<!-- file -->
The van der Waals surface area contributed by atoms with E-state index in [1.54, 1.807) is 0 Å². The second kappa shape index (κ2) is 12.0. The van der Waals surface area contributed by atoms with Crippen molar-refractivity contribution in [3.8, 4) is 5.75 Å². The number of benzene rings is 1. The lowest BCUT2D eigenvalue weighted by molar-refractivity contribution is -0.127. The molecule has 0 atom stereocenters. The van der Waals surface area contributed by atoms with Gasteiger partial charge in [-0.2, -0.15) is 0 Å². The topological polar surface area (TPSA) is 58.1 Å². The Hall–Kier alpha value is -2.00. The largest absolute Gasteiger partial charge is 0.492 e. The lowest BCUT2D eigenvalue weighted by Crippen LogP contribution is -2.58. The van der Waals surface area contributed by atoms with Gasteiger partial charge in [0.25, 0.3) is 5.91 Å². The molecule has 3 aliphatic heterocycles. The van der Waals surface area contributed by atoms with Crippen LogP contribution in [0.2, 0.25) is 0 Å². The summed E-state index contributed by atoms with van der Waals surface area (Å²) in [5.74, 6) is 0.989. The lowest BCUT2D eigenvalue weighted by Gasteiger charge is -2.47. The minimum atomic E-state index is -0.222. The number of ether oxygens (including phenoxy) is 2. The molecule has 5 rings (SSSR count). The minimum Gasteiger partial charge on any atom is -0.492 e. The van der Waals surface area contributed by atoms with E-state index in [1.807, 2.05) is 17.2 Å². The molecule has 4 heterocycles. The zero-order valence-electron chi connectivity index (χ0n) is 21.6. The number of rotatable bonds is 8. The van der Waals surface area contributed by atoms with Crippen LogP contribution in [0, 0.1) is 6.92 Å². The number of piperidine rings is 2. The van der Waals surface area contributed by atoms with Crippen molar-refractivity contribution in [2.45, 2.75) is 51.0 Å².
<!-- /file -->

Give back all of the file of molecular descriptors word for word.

The van der Waals surface area contributed by atoms with E-state index in [1.54, 1.807) is 0 Å². The second kappa shape index (κ2) is 12.0. The van der Waals surface area contributed by atoms with Crippen molar-refractivity contribution in [3.8, 4) is 5.75 Å². The number of benzene rings is 1. The lowest BCUT2D eigenvalue weighted by molar-refractivity contribution is -0.127. The molecule has 0 atom stereocenters. The van der Waals surface area contributed by atoms with Gasteiger partial charge in [-0.2, -0.15) is 0 Å². The topological polar surface area (TPSA) is 58.1 Å². The Hall–Kier alpha value is -2.00. The largest absolute Gasteiger partial charge is 0.492 e. The lowest BCUT2D eigenvalue weighted by Crippen LogP contribution is -2.58. The van der Waals surface area contributed by atoms with Gasteiger partial charge in [0.25, 0.3) is 5.91 Å². The molecule has 3 aliphatic heterocycles. The van der Waals surface area contributed by atoms with Crippen LogP contribution in [0.2, 0.25) is 0 Å². The summed E-state index contributed by atoms with van der Waals surface area (Å²) in [5.74, 6) is 0.989. The lowest BCUT2D eigenvalue weighted by Gasteiger charge is -2.47. The minimum atomic E-state index is -0.222. The number of ether oxygens (including phenoxy) is 2. The molecule has 5 rings (SSSR count). The minimum Gasteiger partial charge on any atom is -0.492 e. The van der Waals surface area contributed by atoms with E-state index in [1.807, 2.05) is 17.2 Å². The molecule has 4 heterocycles. The zero-order valence-electron chi connectivity index (χ0n) is 21.6. The number of rotatable bonds is 8. The van der Waals surface area contributed by atoms with Crippen LogP contribution in [0, 0.1) is 6.92 Å². The number of piperidine rings is 2. The van der Waals surface area contributed by atoms with Crippen molar-refractivity contribution in [2.45, 2.75) is 51.0 Å².